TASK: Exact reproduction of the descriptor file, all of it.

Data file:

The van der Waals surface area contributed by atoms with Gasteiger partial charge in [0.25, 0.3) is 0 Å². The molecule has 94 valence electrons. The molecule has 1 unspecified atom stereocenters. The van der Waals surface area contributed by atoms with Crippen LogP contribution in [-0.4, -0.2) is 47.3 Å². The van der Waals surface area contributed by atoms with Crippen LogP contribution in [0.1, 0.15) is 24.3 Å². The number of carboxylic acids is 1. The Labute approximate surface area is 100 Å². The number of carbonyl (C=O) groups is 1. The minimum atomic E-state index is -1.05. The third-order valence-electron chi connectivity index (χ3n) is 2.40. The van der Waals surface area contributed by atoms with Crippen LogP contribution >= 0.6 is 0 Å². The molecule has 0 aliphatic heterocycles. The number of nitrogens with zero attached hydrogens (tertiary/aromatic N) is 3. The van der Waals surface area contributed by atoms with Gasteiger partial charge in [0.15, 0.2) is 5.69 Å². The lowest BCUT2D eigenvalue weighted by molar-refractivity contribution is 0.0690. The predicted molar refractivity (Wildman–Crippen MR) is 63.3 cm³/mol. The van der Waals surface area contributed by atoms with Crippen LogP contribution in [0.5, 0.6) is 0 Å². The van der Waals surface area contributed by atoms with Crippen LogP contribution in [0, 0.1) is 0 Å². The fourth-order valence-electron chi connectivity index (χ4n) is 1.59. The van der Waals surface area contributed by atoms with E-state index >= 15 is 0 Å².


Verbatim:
The van der Waals surface area contributed by atoms with Gasteiger partial charge in [0.25, 0.3) is 0 Å². The molecule has 94 valence electrons. The molecule has 1 unspecified atom stereocenters. The van der Waals surface area contributed by atoms with Crippen LogP contribution in [-0.4, -0.2) is 47.3 Å². The van der Waals surface area contributed by atoms with Crippen LogP contribution in [0.1, 0.15) is 24.3 Å². The number of carboxylic acids is 1. The Labute approximate surface area is 100 Å². The number of carbonyl (C=O) groups is 1. The minimum atomic E-state index is -1.05. The third-order valence-electron chi connectivity index (χ3n) is 2.40. The van der Waals surface area contributed by atoms with Crippen LogP contribution >= 0.6 is 0 Å². The molecule has 0 aliphatic heterocycles. The number of nitrogens with zero attached hydrogens (tertiary/aromatic N) is 3. The van der Waals surface area contributed by atoms with Gasteiger partial charge in [0.15, 0.2) is 5.69 Å². The lowest BCUT2D eigenvalue weighted by molar-refractivity contribution is 0.0690. The predicted molar refractivity (Wildman–Crippen MR) is 63.3 cm³/mol. The van der Waals surface area contributed by atoms with Crippen LogP contribution in [0.5, 0.6) is 0 Å². The van der Waals surface area contributed by atoms with Crippen LogP contribution in [0, 0.1) is 0 Å². The fourth-order valence-electron chi connectivity index (χ4n) is 1.59. The van der Waals surface area contributed by atoms with E-state index >= 15 is 0 Å².